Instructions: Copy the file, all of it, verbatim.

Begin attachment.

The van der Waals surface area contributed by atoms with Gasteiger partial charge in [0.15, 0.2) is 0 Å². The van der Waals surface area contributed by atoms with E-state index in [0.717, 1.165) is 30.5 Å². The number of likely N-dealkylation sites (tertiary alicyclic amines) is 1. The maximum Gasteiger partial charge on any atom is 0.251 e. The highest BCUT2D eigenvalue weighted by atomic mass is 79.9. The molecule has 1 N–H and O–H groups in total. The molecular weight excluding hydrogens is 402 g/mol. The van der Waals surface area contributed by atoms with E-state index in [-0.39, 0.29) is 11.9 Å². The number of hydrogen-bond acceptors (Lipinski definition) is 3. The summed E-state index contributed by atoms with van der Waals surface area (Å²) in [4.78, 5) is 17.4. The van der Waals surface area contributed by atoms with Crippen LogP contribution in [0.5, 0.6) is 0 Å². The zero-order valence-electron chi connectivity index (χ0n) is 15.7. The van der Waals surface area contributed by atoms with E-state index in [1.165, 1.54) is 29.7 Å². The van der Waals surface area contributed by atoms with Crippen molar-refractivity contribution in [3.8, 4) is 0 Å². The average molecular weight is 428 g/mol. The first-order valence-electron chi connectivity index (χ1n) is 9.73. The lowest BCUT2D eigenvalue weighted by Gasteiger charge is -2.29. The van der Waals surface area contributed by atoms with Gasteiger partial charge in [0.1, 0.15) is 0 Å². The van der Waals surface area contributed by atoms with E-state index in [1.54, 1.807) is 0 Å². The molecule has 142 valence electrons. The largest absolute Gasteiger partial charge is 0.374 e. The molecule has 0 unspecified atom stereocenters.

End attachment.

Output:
The van der Waals surface area contributed by atoms with Gasteiger partial charge in [0.15, 0.2) is 0 Å². The van der Waals surface area contributed by atoms with E-state index in [0.717, 1.165) is 30.5 Å². The number of likely N-dealkylation sites (tertiary alicyclic amines) is 1. The maximum Gasteiger partial charge on any atom is 0.251 e. The highest BCUT2D eigenvalue weighted by atomic mass is 79.9. The molecule has 1 N–H and O–H groups in total. The molecular weight excluding hydrogens is 402 g/mol. The van der Waals surface area contributed by atoms with E-state index in [-0.39, 0.29) is 11.9 Å². The number of hydrogen-bond acceptors (Lipinski definition) is 3. The summed E-state index contributed by atoms with van der Waals surface area (Å²) in [4.78, 5) is 17.4. The van der Waals surface area contributed by atoms with Crippen LogP contribution in [0.5, 0.6) is 0 Å². The zero-order valence-electron chi connectivity index (χ0n) is 15.7. The van der Waals surface area contributed by atoms with E-state index in [1.165, 1.54) is 29.7 Å². The van der Waals surface area contributed by atoms with Crippen molar-refractivity contribution in [3.8, 4) is 0 Å². The average molecular weight is 428 g/mol. The first-order valence-electron chi connectivity index (χ1n) is 9.73. The lowest BCUT2D eigenvalue weighted by Gasteiger charge is -2.29. The van der Waals surface area contributed by atoms with Gasteiger partial charge in [0.1, 0.15) is 0 Å². The van der Waals surface area contributed by atoms with E-state index in [1.54, 1.807) is 0 Å². The molecule has 142 valence electrons. The largest absolute Gasteiger partial charge is 0.374 e. The molecule has 0 unspecified atom stereocenters.